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The Most Common Addictions in the United States

June 6, 2019

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Protecting Yourself From Opioid Addiction

August 2, 2019

 

 

In 2017, the U.S. Department of Health and Human Services declared a public health emergency to address the opioid crisis. And, for good reason. The HHS reports that more than 130 people die daily from opioid-related drug overdoses, with 11.4 million people misusing prescription opioids. However, the CDC found that in 2017 there were 70,237 drug overdose deaths in the United States - which was the highest number of drug overdose deaths for any single year in the U.S. As a consequence, the opioid crisis has reduced overall life expectancy. 

 

What is the Opioid Crisis?

 

As explained in a Vox article:

 

“The opioid epidemic began in the 1990s, when pharmaceutical marketing and lobbying led doctors to prescribe far more opioid painkillers — leading to a first wave of overdose deaths as more people, including both patients and people who stole or bought painkillers from patients, misused the drugs and got addicted.

 

A second wave of drug overdoses took off in the 2000s when heroin flooded the illicit market, as drug dealers took advantage of a new population of people who used opioids but either lost access to painkillers or simply sought a better, cheaper high. And now the US is in the middle of a third wave, as fentanyls offer an even more potent, cheaper — and deadlier — alternative to heroin.”

 

One of the most concerning aspects of opioids is how easy it is to develop an addiction. This is because they release endorphins. These are the brain’s neurotransmitters. Endorphins, as noted by the Mayo Clinic, “muffle your perception of pain and boost feelings of pleasure, creating a temporary but powerful sense of well-being. When an opioid dose wears off, you may find yourself wanting those good feelings back, as soon as possible.”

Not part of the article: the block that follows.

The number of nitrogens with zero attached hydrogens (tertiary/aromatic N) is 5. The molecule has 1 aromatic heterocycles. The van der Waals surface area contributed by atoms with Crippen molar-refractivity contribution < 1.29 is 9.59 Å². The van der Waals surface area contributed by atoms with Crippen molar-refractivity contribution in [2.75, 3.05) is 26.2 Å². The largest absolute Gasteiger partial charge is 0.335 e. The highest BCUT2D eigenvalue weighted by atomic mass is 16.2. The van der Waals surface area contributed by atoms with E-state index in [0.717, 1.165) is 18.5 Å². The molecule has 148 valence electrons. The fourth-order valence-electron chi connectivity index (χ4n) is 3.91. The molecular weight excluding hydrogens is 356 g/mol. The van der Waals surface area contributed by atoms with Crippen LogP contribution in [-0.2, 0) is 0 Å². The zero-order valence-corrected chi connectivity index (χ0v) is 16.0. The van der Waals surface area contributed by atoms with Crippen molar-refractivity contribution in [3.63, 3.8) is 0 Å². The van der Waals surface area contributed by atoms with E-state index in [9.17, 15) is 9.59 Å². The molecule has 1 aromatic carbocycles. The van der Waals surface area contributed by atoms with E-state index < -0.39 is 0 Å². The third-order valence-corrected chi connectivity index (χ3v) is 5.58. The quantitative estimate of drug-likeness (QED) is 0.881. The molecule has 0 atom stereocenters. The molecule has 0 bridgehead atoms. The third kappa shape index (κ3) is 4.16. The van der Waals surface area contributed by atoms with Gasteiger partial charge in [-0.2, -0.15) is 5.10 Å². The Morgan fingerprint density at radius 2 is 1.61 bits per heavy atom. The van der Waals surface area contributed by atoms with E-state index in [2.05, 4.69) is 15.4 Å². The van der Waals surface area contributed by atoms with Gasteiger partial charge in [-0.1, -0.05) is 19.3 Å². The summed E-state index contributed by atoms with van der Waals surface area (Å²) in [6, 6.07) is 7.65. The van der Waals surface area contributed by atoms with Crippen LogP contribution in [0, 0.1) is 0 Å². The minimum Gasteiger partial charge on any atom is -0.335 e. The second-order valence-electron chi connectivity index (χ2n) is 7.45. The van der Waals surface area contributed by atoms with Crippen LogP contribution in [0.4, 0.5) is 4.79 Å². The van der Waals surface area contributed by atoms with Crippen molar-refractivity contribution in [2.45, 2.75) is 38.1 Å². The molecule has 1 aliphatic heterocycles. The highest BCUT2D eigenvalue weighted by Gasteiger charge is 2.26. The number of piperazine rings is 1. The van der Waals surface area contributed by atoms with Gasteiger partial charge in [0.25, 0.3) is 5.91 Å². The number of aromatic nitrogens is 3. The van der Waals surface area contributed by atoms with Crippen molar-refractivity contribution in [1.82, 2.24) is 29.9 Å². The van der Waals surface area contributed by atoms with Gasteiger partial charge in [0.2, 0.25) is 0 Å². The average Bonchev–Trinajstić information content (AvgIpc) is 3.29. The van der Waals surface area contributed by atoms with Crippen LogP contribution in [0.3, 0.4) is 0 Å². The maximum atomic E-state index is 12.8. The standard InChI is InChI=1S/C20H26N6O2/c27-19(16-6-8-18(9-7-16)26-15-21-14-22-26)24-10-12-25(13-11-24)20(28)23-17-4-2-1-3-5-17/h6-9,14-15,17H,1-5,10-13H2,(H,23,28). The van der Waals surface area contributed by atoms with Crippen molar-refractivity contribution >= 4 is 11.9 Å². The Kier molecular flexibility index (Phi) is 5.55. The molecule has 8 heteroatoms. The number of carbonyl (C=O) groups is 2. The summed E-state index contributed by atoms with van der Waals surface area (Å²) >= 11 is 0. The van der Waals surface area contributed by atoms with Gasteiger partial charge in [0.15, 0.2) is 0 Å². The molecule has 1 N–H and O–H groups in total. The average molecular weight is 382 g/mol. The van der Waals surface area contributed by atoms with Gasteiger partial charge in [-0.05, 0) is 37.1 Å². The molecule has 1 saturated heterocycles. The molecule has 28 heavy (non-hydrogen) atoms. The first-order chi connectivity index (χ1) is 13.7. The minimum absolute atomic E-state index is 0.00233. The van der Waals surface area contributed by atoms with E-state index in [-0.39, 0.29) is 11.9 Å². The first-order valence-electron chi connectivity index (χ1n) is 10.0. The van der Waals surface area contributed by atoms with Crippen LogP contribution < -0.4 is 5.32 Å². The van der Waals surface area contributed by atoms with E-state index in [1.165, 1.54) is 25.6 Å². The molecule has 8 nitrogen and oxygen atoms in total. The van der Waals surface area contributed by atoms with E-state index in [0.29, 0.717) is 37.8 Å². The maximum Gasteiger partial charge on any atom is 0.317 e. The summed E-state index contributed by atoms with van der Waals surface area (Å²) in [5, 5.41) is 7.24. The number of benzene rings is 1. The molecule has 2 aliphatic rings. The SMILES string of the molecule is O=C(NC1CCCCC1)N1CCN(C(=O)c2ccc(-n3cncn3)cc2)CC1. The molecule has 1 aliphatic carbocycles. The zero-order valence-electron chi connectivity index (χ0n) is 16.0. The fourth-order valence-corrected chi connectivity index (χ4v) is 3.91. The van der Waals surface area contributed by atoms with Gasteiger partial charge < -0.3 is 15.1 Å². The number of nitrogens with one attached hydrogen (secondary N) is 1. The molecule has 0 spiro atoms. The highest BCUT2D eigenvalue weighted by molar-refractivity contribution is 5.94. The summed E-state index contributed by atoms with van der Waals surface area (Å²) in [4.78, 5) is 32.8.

Is There a Solution to the Opioid Crisis?

 

The easiest solution would be to reduce the number of opioid painkiller prescriptions. Other options could be expanding access to treatment and opioid addiction medications like methadone, buprenorphine, and naltrexone and an increase in public health campaigns. 

 

While these options are effective, they do require the support from medical professionals to lawmakers. Because of this, it could take years for any real solution to become implemented. So, a better alternative may be to take matters into your own hands and protect yourself from opioid addiction. 

Know the Risk Factors

 

“Opioids are most addictive when you take them using methods different from what was prescribed, such as crushing a pill so that it can be snorted or injected. This life-threatening practice is even more dangerous if the pill is a long- or extended-acting formulation,” explains the Mayo Clinic. This is because accidental overdoes are more likely when introducing all the medicine into your body so quickly. Also, consuming more than prescribed can increase the risk of addiction.  

 

Also, how long you’ve been using prescribed opioids is another factor. Research has “found that taking opioid medications for more than a few days increases your risk of long-term use, which increases your risk of addiction. The odds you'll still be on opioids a year after starting a short course increase after only five days on opioids.”

Other possible factors are genetic, psychological, environmental, and the following:

  • Having a mental illness or a history of alcohol or other substance abuse

  • Family history of substance abuse

  • Poverty, low, or unemployment

  • Risk-taking behavior or history of criminal activity

  • Residing in a rural area

  • Frequent contact with high-risk people or environments

  • Being between the ages of 18 - 25